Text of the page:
The Another

    A letter by expelled journalist Sophie Douce



    Amadou, I am ashamed. I left without even saying goodbye. I don’t know how to reach you. You don’t have WhatsApp and contacting you on your phone line has become too risky. Everything has happened so fast since that call from an unknown number on the morning of March 31… It seems like yesterday. “I’m a police lieutenant with the State Security Directorate,” a man warned me. “We would like to ask you some questions. I can’t talk to you about it [over the phone]. Come, we’ll explain.”

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    Soon after, I was in an office lit by a white neon light, on the premises of the headquarters of the Burkina Faso national police. The lieutenant was wearing a colorful boubou, without a badge. He had an expressionless face. I did too. I thought of you, your family and this country that I didn’t want to leave. He asked me about my work, my travels, my reporting. I evaded the questions. It annoyed him. He scribbled on his notepad, and then, after an hour, got up to lead me toward the exit. As I set off again on my motorcycle, in the middle of the traffic jams of Ouaga, I could still hear his last words: “I take note of this.”

    The day wasn’t over. At 9 pm, I learned that the same officer had gone to my colleague from;[the newspaper] Release, Agnes Faivre. “I have 24 hours to leave the territory,” she told me. That night, I waited for my phone to ring. The hours passed without a single call.


    Amadou, you had felt the noose tightening lately. Since the September 2022 putsch, the second in eight months, your country was closing itself, especially from us journalists. The junta cut off Radio France Internationale (RFI), before suspending the broadcasting of France 24, two media organizations that are widely followed by the population. To counter the terrorist attacks that have plagued the country for seven years, Captain Ibrahim Traoré (the self-proclaimed head of state) has set himself the goal of “reclaiming” the roughly 40% of the territory that is controlled by jihadist groups affiliated with al-Qaeda and the Islamic State organization (IS). With the violence worsening, the authorities are banking on the enlistment of tens of thousands of civilian auxiliaries to support the army and are trying to silence critical voices.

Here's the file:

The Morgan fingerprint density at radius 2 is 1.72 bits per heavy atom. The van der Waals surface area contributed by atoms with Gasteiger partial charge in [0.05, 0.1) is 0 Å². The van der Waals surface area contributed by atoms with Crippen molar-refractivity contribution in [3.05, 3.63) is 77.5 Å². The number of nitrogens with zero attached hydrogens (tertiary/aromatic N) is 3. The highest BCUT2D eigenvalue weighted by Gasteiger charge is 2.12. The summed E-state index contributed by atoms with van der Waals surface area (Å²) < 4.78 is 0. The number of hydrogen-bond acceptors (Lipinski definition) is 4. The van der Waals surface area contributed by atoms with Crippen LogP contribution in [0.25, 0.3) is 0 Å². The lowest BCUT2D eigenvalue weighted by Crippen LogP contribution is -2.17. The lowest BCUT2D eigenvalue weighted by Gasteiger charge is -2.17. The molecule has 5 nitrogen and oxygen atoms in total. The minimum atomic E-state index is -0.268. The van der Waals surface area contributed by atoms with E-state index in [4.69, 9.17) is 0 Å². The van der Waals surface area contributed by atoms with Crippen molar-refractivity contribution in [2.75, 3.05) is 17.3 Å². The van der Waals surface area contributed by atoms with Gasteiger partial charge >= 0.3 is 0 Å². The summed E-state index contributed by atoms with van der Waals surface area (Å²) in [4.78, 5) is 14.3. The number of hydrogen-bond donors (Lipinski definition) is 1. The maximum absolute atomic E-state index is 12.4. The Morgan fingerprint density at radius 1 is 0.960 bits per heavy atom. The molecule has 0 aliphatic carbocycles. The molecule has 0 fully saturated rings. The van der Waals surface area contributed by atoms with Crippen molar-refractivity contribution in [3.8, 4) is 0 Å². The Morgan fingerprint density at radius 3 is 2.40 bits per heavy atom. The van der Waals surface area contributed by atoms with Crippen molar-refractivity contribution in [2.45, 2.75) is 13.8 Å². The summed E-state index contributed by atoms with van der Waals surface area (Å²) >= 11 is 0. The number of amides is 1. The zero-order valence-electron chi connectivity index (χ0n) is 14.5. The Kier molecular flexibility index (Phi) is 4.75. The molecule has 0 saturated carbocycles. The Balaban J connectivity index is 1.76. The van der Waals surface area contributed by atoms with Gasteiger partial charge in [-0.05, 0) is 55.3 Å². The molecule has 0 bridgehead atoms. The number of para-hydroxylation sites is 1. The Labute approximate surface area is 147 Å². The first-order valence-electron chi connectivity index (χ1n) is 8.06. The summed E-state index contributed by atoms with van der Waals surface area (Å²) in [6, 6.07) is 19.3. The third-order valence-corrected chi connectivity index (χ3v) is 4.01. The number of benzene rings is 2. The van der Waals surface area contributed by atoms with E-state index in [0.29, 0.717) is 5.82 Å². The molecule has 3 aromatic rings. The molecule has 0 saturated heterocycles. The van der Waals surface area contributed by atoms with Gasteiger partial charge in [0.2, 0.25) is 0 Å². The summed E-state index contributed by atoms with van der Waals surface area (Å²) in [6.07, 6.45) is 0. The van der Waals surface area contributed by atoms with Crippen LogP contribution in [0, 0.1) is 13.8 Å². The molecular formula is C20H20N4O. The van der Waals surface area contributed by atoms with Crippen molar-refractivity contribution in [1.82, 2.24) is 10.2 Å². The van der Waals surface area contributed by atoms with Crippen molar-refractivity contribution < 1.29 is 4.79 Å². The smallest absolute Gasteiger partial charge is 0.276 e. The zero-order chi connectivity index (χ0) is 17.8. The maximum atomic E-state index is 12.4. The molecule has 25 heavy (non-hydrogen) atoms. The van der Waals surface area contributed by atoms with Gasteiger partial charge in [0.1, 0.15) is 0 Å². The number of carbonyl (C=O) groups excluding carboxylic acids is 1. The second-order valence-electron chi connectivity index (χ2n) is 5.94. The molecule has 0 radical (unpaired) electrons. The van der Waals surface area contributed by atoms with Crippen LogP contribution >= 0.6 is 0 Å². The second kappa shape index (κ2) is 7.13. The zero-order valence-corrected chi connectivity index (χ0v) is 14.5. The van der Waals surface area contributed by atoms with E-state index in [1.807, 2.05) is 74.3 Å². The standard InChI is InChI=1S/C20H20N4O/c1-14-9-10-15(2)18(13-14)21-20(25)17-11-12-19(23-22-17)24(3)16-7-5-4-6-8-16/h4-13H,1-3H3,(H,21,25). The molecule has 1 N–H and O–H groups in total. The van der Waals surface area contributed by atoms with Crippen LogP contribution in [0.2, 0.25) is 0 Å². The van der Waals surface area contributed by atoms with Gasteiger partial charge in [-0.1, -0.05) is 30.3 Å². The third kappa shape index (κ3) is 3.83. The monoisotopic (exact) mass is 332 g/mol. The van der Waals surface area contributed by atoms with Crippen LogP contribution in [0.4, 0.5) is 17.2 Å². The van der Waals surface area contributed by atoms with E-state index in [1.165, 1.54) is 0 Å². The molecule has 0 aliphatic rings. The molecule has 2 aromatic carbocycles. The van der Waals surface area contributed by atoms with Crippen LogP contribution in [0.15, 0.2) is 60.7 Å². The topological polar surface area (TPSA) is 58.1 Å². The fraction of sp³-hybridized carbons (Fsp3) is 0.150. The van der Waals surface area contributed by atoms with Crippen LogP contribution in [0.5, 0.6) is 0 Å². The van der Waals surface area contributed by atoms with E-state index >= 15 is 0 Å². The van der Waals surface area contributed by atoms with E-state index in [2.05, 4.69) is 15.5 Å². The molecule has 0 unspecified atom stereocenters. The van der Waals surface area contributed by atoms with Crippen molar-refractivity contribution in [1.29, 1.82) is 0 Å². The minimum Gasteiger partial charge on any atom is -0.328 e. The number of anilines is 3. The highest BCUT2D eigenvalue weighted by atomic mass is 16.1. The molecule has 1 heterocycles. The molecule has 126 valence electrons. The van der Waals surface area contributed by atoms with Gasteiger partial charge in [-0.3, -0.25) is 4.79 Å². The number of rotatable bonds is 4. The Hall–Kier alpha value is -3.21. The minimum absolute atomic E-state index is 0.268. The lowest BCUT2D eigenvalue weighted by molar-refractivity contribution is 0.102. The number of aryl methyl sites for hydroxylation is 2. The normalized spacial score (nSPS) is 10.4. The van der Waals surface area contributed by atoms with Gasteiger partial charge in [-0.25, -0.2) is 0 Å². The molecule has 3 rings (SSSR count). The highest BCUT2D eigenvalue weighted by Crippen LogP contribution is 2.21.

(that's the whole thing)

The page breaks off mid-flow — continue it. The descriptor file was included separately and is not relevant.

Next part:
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    Over the months, fear was gradually instilled into journalists. I myself began to weigh my words more often when writing, to watch for sidelong glances, to change my route going home. After the suspension of RFI, the correspondents of the international press had been summoned. “Each time a media outlet will communicate on behalf of our enemy or to discourage our fellow citizens we will react with the same firmness,” said the government spokesman. We were warned: The time had come to choose our “side.”

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